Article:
DigitalTown is a shared vision for the Future of the Web
The near-term outlook for domain investors is mixed. In fact, if stakeholders in the domain economy are not proactive, a large portion of domain economy is at risk of being supplanted by search engines (Google, etc), niche sites (e.g. AirBNB, Expedia, Tripadvisor in the travel category), and by a fast growing universe of clever and secure mobile applications. In retrospect, I believe ICANN did the domain economy a very great disservice in handing out registries to private operators who in almost all cases had no TLD-specific business plan that would (1) make that TLD useful to end-users, and (2) make the internet as a whole more powerful. Nevertheless, these domains are now in private hands. Those private stakeholders now have an opportunity to be intelligent stewards. As such, I invite registries and registrants to be thinking about how to become aligned around a shared architecture that begins to make the web Smart. This is no different than a group of landowners, agreeing to conventions on area codes, postal codes and street numbering. The result is faster development with less chaos.
A word about Epik to Domain Investors
Epik was never built to be the biggest registrar. Rather it was built to be the best, as well as to participate in the governance dialog related to the future of domains. Over the coming year, you will see accelerated innovation coming from Epik, including the introduction of mobile services and support for resellers who wish to take advantage of our advance domain name management platform using their own brand identity. We view domain investors as stakeholders and partners in the curation of the Internet. And while DigitalTown did take out many .CITY domains in the last couple of weeks, there are still some fantastic deals to be had in the .CITY registry Pricing through Epik is as low as $3.50 for the first year. Contact Epik Support for more information about how to get partner pricing for .CITY domains.
One of the most important things that drives a company is having access to demanding, sophisticated customers who are willing to share their ideas on how to make a better system. Epik is extremely blessed in this department. We have also earned a reputation for being responsive to input and suggestions. The result has been a rapid series of continuous improvements to accommodate the requests.
The one downside of this responsive approach is that over time, your interface becomes a bit cluttered — a pattern that I sometimes refer to as a “Yard Sale” or a “Christmas Tree”. As such, from time to time, we need to redesign the user experience. I am pleased to announce that today we have made one of our biggest user interface upgrades to date. Our design team, led by Ala Dadan, has nailed it.
Our main goal with the new Interface upgrade is to make it easier for you to manage your domains, whether its a single domain or hundreds of domains, you can now manage your domains easily with straight forward tools.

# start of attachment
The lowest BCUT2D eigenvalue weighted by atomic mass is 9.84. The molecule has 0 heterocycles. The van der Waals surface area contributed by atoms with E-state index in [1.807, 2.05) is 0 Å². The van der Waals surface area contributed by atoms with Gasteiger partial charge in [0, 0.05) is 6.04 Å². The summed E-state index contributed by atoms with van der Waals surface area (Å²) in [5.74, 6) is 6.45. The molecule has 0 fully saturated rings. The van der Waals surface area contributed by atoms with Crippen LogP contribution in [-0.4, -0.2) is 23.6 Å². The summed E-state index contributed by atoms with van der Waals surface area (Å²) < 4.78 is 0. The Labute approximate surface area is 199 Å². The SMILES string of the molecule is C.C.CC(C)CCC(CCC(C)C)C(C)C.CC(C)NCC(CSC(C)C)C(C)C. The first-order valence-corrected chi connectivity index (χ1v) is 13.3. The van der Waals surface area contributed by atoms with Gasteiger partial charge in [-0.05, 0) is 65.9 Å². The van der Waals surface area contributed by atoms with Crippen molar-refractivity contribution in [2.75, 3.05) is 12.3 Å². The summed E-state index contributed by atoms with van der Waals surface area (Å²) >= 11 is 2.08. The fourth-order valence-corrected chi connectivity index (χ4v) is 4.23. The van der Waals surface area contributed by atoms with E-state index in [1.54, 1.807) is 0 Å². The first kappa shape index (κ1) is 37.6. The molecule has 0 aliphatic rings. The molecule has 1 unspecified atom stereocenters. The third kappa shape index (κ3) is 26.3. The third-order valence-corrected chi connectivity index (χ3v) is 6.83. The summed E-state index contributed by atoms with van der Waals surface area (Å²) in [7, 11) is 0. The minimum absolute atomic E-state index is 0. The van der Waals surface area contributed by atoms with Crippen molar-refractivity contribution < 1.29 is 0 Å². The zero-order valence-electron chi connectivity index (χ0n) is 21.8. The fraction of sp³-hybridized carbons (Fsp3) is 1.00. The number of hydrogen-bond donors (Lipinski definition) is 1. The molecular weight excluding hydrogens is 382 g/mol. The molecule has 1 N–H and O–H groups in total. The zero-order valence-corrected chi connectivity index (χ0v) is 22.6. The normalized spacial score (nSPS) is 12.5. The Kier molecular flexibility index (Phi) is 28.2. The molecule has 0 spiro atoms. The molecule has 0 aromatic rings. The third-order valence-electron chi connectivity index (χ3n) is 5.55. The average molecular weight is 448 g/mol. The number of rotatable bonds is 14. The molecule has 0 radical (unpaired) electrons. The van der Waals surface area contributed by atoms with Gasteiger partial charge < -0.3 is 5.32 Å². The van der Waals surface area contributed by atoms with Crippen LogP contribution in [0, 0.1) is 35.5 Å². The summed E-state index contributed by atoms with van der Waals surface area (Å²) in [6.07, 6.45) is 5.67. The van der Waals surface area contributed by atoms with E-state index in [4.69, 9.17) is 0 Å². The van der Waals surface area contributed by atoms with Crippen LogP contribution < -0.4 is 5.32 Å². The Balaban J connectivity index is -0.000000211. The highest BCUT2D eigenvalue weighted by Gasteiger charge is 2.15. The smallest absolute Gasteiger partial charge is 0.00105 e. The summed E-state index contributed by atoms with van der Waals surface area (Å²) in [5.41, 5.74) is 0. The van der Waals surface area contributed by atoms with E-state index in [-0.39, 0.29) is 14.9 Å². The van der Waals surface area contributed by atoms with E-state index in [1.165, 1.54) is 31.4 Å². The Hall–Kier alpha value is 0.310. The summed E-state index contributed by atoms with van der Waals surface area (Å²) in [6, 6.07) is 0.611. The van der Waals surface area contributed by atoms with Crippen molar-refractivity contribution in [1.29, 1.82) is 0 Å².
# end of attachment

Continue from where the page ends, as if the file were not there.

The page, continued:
New Domain Portfolio Views
Monitor your existing domains and expiring domains. You can even monitor domains located at external registrars for FREE!
DNS & Services View
Update your domain settings for hosting, name servers, and forwarding has never been easier.
Manage your domains for sale and lease. Approve offers with one click and close transactions without escrow delays.
Track the development status of your domains. Develop them easily with integrated tools or with partner tools.
I invite you to login at Epik.com and check it out!
Greetings from Los Angeles where I have spent the last few days at the ICANN 51 conference. While much of the content is the stuff of policy wonks, I found it time well spent. As the CEO of an ICANN-accredited registrar, I believe it is important to be active in the dialog around the future of the naming system and to develop direct relationships with the stakeholders and decision-makers from around the world. I greatly appreciate that ICANN hosts these meetings.
The US Government is all-in with ICANN — but does that really matter?
The headline event of ICANN 51 was arguably the formal statement by US Commerce Secretary, Penny Pritzker, that the US will hand over formal stewardship of the Internet to “global multi-stakeholder communities”.
While some US stakeholders may be appalled by this policy of apparent abdication by the US of hegemony over the Internet, I believe there is more to this move than meets the eye. The US policy-makers like a free and open Internet. Some might say that a free and open Internet is the ultimate global platform for public influence and, in the extreme case, subversion. A study of the history of US intelligence apparatus reveals that the US is the most advanced country when it comes to monitoring global telecommunications, e.g. via ECHELON/PRISM infrastructure. The Internet is a battleground where the US is, and will be for the foreseeable future, the best equipped. As such, it makes sense that the US will support a public policy which leads to a continued free and open Internet with minimal censorship.
Fadi Chehade is a professional
The conference opened with the multimedia-enhanced musings of ICANN Chairman Stephen Crocker and was followed by the keynote by Commerce Secretary Pritzker. Immediately thereafter, ICANN CEO Fadi Chehade took the stage. Fadi’s presentation laid out a well thought-out vision and strategic plan that balances top-down strategies with bottom-up consensus building. Fadi comes across as a focused technocrat who is amply capable of navigating the requisite technical, commercial and public policy circles that are central to his role.